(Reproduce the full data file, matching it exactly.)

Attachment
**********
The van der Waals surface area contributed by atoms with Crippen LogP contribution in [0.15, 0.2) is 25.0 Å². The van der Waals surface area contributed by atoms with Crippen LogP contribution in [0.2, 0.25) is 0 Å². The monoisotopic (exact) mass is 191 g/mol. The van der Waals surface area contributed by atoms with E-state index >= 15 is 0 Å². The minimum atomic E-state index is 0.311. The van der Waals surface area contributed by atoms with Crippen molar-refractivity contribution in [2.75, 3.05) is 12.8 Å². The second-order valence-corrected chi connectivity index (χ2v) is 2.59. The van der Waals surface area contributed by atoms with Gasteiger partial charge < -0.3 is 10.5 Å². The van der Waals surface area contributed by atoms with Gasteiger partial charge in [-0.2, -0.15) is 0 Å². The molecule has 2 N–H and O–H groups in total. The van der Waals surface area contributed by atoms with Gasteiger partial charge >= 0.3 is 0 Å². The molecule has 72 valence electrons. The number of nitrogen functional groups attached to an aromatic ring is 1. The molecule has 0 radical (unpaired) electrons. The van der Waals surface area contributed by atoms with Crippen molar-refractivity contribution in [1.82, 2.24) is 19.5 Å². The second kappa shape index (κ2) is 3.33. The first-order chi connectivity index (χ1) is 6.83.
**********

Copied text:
The van der Waals surface area contributed by atoms with Crippen LogP contribution in [0.15, 0.2) is 25.0 Å². The van der Waals surface area contributed by atoms with Crippen LogP contribution in [0.2, 0.25) is 0 Å². The monoisotopic (exact) mass is 191 g/mol. The van der Waals surface area contributed by atoms with E-state index >= 15 is 0 Å². The minimum atomic E-state index is 0.311. The van der Waals surface area contributed by atoms with Crippen molar-refractivity contribution in [2.75, 3.05) is 12.8 Å². The second-order valence-corrected chi connectivity index (χ2v) is 2.59. The van der Waals surface area contributed by atoms with Gasteiger partial charge < -0.3 is 10.5 Å². The van der Waals surface area contributed by atoms with Gasteiger partial charge in [-0.2, -0.15) is 0 Å². The molecule has 2 N–H and O–H groups in total. The van der Waals surface area contributed by atoms with Gasteiger partial charge >= 0.3 is 0 Å². The molecule has 72 valence electrons. The number of nitrogen functional groups attached to an aromatic ring is 1. The molecule has 0 radical (unpaired) electrons. The van der Waals surface area contributed by atoms with Crippen molar-refractivity contribution in [1.82, 2.24) is 19.5 Å². The second kappa shape index (κ2) is 3.33. The first-order chi connectivity index (χ1) is 6.83.